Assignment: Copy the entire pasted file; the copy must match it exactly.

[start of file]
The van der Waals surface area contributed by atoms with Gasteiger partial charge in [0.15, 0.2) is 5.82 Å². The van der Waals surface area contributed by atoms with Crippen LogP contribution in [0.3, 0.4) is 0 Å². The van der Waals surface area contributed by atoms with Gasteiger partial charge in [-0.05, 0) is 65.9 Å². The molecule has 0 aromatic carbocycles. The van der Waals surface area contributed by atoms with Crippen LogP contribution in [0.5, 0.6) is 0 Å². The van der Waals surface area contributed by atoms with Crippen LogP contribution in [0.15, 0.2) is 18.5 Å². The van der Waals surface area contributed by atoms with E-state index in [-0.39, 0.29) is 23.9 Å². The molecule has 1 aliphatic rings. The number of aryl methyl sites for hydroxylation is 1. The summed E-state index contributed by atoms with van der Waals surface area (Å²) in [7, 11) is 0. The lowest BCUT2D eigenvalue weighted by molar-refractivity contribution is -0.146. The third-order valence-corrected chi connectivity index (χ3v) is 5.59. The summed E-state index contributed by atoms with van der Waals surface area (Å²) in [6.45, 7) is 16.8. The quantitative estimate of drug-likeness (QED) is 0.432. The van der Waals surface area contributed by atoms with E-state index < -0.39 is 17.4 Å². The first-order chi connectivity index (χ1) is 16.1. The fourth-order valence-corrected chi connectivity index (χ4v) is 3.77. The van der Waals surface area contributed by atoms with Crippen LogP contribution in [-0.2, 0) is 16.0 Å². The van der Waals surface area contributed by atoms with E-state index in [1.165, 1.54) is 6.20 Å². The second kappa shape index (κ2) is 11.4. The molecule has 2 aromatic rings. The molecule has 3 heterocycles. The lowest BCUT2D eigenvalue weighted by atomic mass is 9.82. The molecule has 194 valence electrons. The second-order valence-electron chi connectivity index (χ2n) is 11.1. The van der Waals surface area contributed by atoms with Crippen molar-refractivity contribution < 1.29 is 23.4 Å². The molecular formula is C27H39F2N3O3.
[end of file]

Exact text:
The van der Waals surface area contributed by atoms with Gasteiger partial charge in [0.15, 0.2) is 5.82 Å². The van der Waals surface area contributed by atoms with Crippen LogP contribution in [0.3, 0.4) is 0 Å². The van der Waals surface area contributed by atoms with Gasteiger partial charge in [-0.05, 0) is 65.9 Å². The molecule has 0 aromatic carbocycles. The van der Waals surface area contributed by atoms with Crippen LogP contribution in [0.5, 0.6) is 0 Å². The van der Waals surface area contributed by atoms with Crippen LogP contribution in [0.15, 0.2) is 18.5 Å². The van der Waals surface area contributed by atoms with E-state index in [-0.39, 0.29) is 23.9 Å². The molecule has 1 aliphatic rings. The number of aryl methyl sites for hydroxylation is 1. The summed E-state index contributed by atoms with van der Waals surface area (Å²) in [7, 11) is 0. The lowest BCUT2D eigenvalue weighted by molar-refractivity contribution is -0.146. The third-order valence-corrected chi connectivity index (χ3v) is 5.59. The summed E-state index contributed by atoms with van der Waals surface area (Å²) in [6.45, 7) is 16.8. The quantitative estimate of drug-likeness (QED) is 0.432. The van der Waals surface area contributed by atoms with E-state index < -0.39 is 17.4 Å². The first-order chi connectivity index (χ1) is 16.1. The fourth-order valence-corrected chi connectivity index (χ4v) is 3.77. The van der Waals surface area contributed by atoms with Crippen LogP contribution in [-0.2, 0) is 16.0 Å². The van der Waals surface area contributed by atoms with E-state index in [1.165, 1.54) is 6.20 Å². The second kappa shape index (κ2) is 11.4. The molecule has 2 aromatic rings. The molecule has 3 heterocycles. The lowest BCUT2D eigenvalue weighted by atomic mass is 9.82. The molecule has 194 valence electrons. The second-order valence-electron chi connectivity index (χ2n) is 11.1. The van der Waals surface area contributed by atoms with Crippen molar-refractivity contribution < 1.29 is 23.4 Å². The molecular formula is C27H39F2N3O3.